While industrial applications typically require high levels of reliability, availability, ruggedness, and longevity, there often is a set of unique system requirements dependent upon the specific goals of the system. For instance, an industrial automation application may call for a particular I/O interface or the ability to support custom control software.

Unfortunately, no universal computing solution exists that can satisfy all of the varying needs for the growing range of industrial applications. The good news is that recent advances in technology have opened up a variety of new standardized options. The amount of performance that can be squeezed into a small form factor has improved dramatically in part due to advancements in processing technology. For instance, the new Intel® Atom™ processor Z5xx series was developed specifically to address very compact, performancehungry, and thermally constrained embedded applications.

The nanoETXexpress module has a footprint that is just 39 percent of the original COM Express standardbasic form factor.

Many popular embedded computing platforms are taking advantage of these innovations to provide the critical building blocks for embedded industrial and rugged systems. The following provides an overview of some of the latest off-theshelf embedded solutions now available in industry-standard form factors (see Table 1).


The Computer-on-Module (COM) approach offers the advantages of high levels of processing performance and I/O bandwidth in a compact form factor. It also allows flexibility in standard form factor boards that require upgradeable host functionality.

Embedded Technology eXtended (ETX) has established itself as a popular non-backplane form factor. Targeting customizable embedded requirements, ETX offers reliable operation and a long life in harsh environments. Since ETX modules employ heat-spreader plates to assist with conduction cooling, they are an option for use in extended temperature ranges as long as the components in the design can tolerate the harsh environment.

The newer ETX 3.0 specification offers all of the benefits of the original ETX standard while adding in 2x Serial ATA without changing any of the ETX pin definitions, making new modules 100 percent pin-to-pin compatible with previous versions to ensure long-term support for the vast number of embedded application solutions based on these already highly integrated COMs.

COM Express includes specifications for small-form-factor modules to satisfy the high-performance segments of the embedded industry. The COM Express standard currently includes “basic” and “extended” form factors following one of the five PICMG-defined pin-outs. In addition to offering “basic” modules with the ETXexpress product family, two compatible smaller form factor modules — microETXexpress and most recently nanoETXexpress (as illustrated in Table 2) — have been developed. The nanoETXexpress modules have a footprint just 39 percent of the original COM Express standard “Basic” form factor module.


Perhaps the biggest concern for MicroTCA is ruggedization. The PICMG standards body has a subcommittee investigating standardizing rugged implementations of MicroTCA, and ruggedized MicroTCA options are already available. Concerns about the MicroTCA edge connector become less of an issue in conduction-cooled deployment, because each card is physically bound to the chassis. For this reason, it is possible that conduction-cooled MicroTCA will become common before “soft rugged” implementations that do not require conduction cooling.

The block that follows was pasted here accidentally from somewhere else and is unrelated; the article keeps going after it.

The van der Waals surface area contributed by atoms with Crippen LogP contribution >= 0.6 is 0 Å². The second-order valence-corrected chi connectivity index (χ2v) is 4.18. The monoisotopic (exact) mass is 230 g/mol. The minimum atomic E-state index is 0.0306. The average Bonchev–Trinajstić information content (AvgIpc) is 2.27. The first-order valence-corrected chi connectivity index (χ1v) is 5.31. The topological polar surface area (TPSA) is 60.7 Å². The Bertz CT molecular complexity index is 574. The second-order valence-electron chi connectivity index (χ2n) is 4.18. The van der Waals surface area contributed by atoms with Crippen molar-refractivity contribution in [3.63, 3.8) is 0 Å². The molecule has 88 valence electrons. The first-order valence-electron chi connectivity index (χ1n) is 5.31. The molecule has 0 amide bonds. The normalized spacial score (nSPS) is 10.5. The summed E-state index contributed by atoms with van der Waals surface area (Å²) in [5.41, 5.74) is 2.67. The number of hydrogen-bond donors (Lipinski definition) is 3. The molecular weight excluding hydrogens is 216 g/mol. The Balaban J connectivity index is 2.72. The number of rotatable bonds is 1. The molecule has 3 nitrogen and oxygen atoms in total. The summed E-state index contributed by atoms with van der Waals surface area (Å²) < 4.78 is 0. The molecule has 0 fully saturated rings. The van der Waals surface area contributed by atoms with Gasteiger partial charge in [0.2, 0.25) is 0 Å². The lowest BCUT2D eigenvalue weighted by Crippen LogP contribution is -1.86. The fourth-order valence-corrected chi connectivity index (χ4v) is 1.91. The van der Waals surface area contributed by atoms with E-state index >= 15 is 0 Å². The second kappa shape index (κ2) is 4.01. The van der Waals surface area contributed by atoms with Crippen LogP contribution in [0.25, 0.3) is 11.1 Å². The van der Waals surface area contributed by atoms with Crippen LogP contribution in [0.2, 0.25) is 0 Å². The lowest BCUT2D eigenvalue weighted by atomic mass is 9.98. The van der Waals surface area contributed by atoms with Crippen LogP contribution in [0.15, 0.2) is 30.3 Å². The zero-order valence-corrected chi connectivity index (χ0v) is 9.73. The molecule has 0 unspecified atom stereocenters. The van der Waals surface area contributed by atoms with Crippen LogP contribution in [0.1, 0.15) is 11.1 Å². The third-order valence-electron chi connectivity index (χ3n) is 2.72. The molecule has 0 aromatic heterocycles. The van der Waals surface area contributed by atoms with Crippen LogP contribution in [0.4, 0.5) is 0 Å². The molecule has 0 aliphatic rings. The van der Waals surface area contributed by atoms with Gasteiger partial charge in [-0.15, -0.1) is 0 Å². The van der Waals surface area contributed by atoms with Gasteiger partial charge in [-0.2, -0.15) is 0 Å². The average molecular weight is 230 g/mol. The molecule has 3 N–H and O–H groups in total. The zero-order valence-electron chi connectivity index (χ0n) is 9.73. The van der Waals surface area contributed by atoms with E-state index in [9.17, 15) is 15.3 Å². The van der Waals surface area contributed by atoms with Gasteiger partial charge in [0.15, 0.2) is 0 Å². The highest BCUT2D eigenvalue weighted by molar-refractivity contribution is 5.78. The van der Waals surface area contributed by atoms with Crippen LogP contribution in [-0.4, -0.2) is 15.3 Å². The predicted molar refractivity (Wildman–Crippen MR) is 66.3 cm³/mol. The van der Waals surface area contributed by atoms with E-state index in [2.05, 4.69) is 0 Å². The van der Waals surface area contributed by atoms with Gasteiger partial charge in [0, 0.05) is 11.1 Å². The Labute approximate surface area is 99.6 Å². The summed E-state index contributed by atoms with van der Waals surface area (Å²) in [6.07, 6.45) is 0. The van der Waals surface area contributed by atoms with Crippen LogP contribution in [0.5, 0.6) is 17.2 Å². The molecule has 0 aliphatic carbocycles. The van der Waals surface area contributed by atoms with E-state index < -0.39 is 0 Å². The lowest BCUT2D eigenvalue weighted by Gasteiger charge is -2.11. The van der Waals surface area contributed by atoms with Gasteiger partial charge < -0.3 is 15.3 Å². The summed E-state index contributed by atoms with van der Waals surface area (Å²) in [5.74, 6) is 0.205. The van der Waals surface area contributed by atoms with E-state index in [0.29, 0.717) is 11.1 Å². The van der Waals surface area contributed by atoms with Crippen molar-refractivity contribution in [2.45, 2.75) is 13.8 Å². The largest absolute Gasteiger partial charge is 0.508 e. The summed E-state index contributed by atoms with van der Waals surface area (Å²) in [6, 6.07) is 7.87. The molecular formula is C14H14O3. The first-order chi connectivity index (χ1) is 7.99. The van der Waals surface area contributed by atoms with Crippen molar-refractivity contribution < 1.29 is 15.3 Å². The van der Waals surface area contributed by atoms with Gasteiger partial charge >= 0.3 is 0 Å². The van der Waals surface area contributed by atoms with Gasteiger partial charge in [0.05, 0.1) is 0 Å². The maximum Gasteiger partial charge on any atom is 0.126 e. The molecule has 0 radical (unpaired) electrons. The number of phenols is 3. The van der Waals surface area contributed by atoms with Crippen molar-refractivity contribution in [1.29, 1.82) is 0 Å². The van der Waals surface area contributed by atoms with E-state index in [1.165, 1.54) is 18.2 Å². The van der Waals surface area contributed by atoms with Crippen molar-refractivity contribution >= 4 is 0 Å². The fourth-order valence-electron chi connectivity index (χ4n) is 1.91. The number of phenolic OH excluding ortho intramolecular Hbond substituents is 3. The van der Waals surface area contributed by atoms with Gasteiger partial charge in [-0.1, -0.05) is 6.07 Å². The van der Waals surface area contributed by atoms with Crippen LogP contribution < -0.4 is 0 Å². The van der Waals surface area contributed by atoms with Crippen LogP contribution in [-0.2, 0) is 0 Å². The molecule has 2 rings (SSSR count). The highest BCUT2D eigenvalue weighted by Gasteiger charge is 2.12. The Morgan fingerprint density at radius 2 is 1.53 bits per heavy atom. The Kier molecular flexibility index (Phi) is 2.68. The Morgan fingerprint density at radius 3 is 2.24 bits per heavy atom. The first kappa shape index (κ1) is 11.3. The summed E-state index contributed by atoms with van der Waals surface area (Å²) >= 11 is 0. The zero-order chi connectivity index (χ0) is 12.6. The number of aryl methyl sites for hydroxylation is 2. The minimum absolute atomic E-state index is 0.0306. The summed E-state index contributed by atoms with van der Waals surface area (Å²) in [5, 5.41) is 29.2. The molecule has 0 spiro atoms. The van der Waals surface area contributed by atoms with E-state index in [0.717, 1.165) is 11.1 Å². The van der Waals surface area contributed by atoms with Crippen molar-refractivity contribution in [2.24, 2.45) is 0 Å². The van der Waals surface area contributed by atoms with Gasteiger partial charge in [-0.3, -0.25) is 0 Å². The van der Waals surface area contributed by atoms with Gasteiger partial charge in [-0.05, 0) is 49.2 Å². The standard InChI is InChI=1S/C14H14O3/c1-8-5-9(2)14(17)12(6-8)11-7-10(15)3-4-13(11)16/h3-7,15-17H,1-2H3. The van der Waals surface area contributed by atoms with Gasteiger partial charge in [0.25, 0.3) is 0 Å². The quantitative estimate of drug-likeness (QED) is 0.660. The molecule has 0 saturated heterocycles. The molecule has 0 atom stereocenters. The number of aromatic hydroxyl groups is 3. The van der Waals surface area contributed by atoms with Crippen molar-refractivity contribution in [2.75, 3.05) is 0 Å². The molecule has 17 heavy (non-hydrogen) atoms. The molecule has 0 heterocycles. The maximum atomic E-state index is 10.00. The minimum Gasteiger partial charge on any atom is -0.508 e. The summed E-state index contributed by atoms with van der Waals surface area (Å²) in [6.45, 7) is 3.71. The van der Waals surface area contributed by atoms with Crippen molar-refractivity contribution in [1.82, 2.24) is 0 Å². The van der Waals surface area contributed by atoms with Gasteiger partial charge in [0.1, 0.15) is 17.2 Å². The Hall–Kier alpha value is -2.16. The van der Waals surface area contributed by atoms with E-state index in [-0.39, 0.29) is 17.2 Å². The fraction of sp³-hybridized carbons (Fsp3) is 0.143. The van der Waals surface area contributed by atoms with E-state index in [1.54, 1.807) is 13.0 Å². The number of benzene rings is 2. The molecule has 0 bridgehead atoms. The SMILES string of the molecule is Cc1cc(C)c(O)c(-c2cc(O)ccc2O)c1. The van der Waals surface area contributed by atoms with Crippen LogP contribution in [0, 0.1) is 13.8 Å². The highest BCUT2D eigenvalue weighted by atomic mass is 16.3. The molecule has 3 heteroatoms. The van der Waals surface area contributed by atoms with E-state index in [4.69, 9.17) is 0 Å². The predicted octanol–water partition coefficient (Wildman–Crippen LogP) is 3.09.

CompactPCI Boards

Table 1: Comparison of Embedded Computing Form Factors.

CompactPCI’s high bandwidth, ruggedness, and familiar computing paradigm have made it a preferred form factor for many types of applications. CompactPCI is available in both 3U and 6U form factors to meet connectivity and rear I/O requirements, providing a versatility attractive to system designers. CPU blades allow a CompactPCI solution with the same processor and chipset to be deployed in rugged air-cooled or conduction- cooled systems, via either a 3U or 6U processor blade. Both boards provide similar capabilities and connectivity, which gives the system engineer the building blocks needed for maximum flexibility when selecting architecture. As the pressure to reduce size and weight intensifies, the smaller 3U CompactPCI is gaining popularity. The 3U form factor also offers ruggedization benefits due to its significantly greater stiffness, making it less susceptible to shock and vibration.

VME Boards

Table 2. All three COMs share the same baseboard interface connector design and pinout and haveoverlapping mechanical assemblies. Standardized height and heat spreaders further facilitate interchangeabilitybetween modules from different manufacturers.

VME boards and platforms continue to have a secure foothold throughout applications that demand ruggedness and reliability. Similar to CompactPCI, VME is available in the 3U or 6U form factor, offering designers several options when it comes to design choices. While its traditional stronghold has been in military and aerospace applications, VME is rugged enough for most industrial applications.

With a rich set of I/Os including serial interfaces and fieldbuses, VME has a great deal of communication power ideal for industrial applications. In addition, VME supports PMCs for modular I/O as well, offering system designers rich alternatives when it comes to communication. The wide temperature range also makes VME a good fit for remote applications.